Monteagudo (1995) describes the professional development programs offered by the Teachers Academy of Math and Science:
Retooling the Education Workforce
But they'll never reach that lofty status if our teachers aren't equipped to take them there.
The Teachers Academy for Mathematics and Science is closing the gap between what students need to know and what teachers need to teach.
The Academy dispels the notion that all teachers enter the classroom with the same knowledge and skills, and that once trained, teachers need little enhancement or additional knowledge.
In reality, many teachers fall below the minimum baseline standard for math and science. According to the National Research Council, many teachers' education includes only one course in mathematics. In science, fewer than 30 percent of elementary teachers have taken college-level science courses within the past five years.
So while both state and federal governments properly demand that teachers change their instructional practices, they have underestimated the extent to which teachers need to retool. To meet those new standards, teachers need to expand their basic understanding of math and science and acquire new skills and teaching techniques.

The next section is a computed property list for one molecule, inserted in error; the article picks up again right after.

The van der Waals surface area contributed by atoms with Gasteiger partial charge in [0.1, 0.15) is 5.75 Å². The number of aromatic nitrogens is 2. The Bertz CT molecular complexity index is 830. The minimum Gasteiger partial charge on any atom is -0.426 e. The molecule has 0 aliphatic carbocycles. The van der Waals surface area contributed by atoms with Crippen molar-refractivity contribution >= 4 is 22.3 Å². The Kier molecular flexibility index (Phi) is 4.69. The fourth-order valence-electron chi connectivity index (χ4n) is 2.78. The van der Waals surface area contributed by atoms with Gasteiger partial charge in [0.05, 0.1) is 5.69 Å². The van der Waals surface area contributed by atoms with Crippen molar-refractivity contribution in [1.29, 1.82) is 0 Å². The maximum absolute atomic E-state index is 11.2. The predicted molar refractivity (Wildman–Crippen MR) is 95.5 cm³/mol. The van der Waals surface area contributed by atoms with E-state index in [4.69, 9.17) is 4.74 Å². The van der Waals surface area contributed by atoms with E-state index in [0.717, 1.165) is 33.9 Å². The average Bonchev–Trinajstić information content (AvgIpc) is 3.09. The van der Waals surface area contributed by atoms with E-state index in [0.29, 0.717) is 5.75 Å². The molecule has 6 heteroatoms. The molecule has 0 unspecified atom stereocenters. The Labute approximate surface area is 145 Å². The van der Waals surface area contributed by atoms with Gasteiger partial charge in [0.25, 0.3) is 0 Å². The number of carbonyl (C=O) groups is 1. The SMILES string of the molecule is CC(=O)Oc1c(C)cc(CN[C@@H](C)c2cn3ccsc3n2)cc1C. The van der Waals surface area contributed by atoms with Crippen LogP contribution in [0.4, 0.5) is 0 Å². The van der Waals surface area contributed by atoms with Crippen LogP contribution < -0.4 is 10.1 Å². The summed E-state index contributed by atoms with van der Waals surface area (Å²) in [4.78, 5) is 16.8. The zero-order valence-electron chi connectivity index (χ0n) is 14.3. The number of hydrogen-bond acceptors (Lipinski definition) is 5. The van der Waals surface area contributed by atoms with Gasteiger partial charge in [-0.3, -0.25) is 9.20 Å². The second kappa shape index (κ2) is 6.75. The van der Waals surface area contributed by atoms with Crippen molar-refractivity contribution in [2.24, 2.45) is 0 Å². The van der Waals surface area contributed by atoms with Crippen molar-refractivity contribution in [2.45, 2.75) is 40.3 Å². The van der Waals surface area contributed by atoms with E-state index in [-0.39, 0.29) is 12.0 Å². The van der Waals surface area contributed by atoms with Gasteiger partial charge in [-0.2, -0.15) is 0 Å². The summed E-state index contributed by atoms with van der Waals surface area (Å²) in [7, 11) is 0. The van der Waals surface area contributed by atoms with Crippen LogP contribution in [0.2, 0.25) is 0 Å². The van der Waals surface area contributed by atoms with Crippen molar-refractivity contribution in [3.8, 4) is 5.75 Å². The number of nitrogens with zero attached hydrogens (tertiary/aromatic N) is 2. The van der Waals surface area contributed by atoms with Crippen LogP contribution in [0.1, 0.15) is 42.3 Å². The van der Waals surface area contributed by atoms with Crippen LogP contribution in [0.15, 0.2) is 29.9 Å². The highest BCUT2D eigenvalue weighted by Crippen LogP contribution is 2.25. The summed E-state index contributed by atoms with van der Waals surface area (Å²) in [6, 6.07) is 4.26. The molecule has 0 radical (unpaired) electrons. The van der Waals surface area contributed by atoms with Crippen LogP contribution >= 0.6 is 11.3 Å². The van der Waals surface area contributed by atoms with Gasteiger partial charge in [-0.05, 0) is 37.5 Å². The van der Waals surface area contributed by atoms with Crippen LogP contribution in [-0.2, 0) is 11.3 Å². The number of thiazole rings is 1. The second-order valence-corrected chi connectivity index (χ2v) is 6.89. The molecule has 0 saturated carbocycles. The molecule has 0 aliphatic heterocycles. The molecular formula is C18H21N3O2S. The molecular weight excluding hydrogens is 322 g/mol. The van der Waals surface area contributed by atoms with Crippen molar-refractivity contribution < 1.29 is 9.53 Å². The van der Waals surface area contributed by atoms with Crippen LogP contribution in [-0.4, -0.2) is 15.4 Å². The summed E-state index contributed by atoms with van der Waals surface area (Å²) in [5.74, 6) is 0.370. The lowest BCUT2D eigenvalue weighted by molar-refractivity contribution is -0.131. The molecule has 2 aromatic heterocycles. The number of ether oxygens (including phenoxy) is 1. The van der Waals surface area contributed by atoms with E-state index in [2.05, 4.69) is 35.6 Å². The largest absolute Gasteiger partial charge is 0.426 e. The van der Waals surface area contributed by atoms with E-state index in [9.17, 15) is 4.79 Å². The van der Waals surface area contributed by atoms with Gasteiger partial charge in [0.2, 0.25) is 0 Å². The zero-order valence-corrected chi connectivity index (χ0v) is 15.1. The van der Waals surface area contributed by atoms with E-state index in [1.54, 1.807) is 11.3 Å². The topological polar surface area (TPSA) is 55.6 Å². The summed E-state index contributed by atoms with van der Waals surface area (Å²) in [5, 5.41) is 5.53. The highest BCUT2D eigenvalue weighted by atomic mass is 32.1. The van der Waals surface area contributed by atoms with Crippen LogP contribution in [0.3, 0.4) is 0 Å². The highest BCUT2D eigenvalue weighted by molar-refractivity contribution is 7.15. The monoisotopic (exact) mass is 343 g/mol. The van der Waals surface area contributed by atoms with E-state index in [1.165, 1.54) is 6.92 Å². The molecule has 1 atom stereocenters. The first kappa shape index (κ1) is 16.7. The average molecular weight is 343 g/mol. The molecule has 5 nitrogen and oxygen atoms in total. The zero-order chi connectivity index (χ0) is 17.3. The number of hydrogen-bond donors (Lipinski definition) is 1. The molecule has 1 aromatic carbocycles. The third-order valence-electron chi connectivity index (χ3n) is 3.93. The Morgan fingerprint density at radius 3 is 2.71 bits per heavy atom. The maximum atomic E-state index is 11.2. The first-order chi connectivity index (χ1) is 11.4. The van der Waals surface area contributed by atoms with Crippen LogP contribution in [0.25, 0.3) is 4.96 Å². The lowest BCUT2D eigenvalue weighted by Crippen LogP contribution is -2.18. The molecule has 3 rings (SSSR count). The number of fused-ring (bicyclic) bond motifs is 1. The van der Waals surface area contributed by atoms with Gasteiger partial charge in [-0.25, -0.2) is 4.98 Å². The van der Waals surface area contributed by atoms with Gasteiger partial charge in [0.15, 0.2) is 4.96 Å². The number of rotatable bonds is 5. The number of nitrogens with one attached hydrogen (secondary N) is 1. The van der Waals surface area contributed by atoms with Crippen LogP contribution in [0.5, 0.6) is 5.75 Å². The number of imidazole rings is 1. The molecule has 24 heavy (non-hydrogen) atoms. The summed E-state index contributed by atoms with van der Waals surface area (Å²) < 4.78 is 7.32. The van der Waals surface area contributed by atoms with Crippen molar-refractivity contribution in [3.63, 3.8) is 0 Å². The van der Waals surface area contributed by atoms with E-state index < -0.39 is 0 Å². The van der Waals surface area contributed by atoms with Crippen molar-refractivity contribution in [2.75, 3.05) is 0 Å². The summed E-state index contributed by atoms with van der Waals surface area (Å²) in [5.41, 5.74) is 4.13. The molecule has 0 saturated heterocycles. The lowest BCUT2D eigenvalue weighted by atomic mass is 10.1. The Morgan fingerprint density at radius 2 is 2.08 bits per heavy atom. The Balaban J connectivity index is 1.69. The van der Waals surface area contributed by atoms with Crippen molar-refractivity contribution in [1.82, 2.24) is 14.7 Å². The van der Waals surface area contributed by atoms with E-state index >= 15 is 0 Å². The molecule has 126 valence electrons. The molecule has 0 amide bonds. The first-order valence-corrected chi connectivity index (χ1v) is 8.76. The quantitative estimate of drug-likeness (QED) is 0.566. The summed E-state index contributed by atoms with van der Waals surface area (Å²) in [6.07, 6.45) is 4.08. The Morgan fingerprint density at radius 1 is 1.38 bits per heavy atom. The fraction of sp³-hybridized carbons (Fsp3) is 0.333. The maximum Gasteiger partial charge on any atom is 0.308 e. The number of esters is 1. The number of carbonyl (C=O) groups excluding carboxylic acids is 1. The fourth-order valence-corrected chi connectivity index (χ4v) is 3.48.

Successful businesses remain competitive because they invest time and money in the professional development of their employees, updating their skills to meet the demands of an ever-changing marketplace. Many businesses spend up to 7 percent of their annual budgets to keep their workforce competitive. By contrast, the Chicago Board of Education currently spends about 0.65 percent of its budget on professional development. This has to change.
The Teachers Academy does not believe in quick-fixes. Education reform does not happen after a two- or three-day workshop.
Schools make a three-year commitment when they join the Academy. Teachers enter an intensive professional development program that involves instruction and coaching in an informal classroom setting. The program includes 18 months of math instruction and support, and 18 months of science. Then Academy staff follow teachers back to school, helping them employ their new skills in the classroom.
The Academy's science program draws on the emerging national standards to introduce teachers to a variety of curricula. They explore broad-based concepts that include: scale, change, systems, cause and effect, and diversity through such topics as ecosystems, photosynthesis, force and motion, adaptation and the interdependence of life.
The mathematics program allows teachers to revisit and expand their knowledge of math, while examining concepts in greater detail and exploring the integration of math with other subjects. Based on the National Council of Teachers of Mathematics, the program covers number theory, geometry, measurement, data collection, problem solving, probability and statistics, and algebraic concepts. Both the math and science programs integrate the use of technology.
The Academy's professional development framework centers on four basic areas of proficiency: attitude, knowledge, skills, and pedagogy.
First, teachers retool to reach the minimum baseline standards. Then they enhance their skills in a pursuit of mastery that leads to a lifetime of continuous improvement and innovation.